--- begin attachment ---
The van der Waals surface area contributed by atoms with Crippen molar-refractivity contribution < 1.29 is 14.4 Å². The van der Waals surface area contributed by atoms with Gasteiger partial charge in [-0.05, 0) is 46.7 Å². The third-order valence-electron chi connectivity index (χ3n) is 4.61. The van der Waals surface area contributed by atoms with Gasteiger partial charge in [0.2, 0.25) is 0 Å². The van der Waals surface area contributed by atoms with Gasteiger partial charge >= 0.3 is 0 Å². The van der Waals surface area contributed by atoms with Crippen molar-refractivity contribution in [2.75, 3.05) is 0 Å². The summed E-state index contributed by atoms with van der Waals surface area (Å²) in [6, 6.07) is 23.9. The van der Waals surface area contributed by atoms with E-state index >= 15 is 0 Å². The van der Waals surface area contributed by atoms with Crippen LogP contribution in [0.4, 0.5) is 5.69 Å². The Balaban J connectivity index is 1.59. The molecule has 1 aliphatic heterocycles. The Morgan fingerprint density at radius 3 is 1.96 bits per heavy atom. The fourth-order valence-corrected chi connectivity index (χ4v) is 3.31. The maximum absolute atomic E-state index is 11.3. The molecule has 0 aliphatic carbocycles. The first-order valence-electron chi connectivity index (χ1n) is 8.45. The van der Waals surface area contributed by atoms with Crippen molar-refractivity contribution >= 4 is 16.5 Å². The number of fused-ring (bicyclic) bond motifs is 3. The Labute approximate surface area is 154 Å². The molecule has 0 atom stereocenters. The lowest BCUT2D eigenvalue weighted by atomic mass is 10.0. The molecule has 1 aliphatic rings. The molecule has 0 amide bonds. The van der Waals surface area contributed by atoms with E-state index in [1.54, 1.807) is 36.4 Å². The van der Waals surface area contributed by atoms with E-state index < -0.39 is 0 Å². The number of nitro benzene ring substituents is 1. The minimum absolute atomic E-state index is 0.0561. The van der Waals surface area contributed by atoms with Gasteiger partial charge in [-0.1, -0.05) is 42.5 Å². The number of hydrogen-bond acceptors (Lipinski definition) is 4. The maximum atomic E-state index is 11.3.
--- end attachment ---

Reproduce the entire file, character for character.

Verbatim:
The van der Waals surface area contributed by atoms with Crippen molar-refractivity contribution < 1.29 is 14.4 Å². The van der Waals surface area contributed by atoms with Gasteiger partial charge in [-0.05, 0) is 46.7 Å². The third-order valence-electron chi connectivity index (χ3n) is 4.61. The van der Waals surface area contributed by atoms with Gasteiger partial charge in [0.2, 0.25) is 0 Å². The van der Waals surface area contributed by atoms with Gasteiger partial charge >= 0.3 is 0 Å². The van der Waals surface area contributed by atoms with Crippen molar-refractivity contribution in [2.75, 3.05) is 0 Å². The summed E-state index contributed by atoms with van der Waals surface area (Å²) in [6, 6.07) is 23.9. The van der Waals surface area contributed by atoms with E-state index >= 15 is 0 Å². The van der Waals surface area contributed by atoms with Crippen LogP contribution in [0.4, 0.5) is 5.69 Å². The Balaban J connectivity index is 1.59. The molecule has 1 aliphatic heterocycles. The Morgan fingerprint density at radius 3 is 1.96 bits per heavy atom. The fourth-order valence-corrected chi connectivity index (χ4v) is 3.31. The maximum absolute atomic E-state index is 11.3. The molecule has 0 aliphatic carbocycles. The first-order valence-electron chi connectivity index (χ1n) is 8.45. The van der Waals surface area contributed by atoms with Crippen molar-refractivity contribution >= 4 is 16.5 Å². The number of fused-ring (bicyclic) bond motifs is 3. The Labute approximate surface area is 154 Å². The molecule has 0 atom stereocenters. The lowest BCUT2D eigenvalue weighted by atomic mass is 10.0. The molecule has 1 aliphatic rings. The molecule has 0 amide bonds. The van der Waals surface area contributed by atoms with E-state index in [1.54, 1.807) is 36.4 Å². The van der Waals surface area contributed by atoms with E-state index < -0.39 is 0 Å². The number of nitro benzene ring substituents is 1. The minimum absolute atomic E-state index is 0.0561. The van der Waals surface area contributed by atoms with Gasteiger partial charge in [-0.1, -0.05) is 42.5 Å². The number of hydrogen-bond acceptors (Lipinski definition) is 4. The maximum atomic E-state index is 11.3.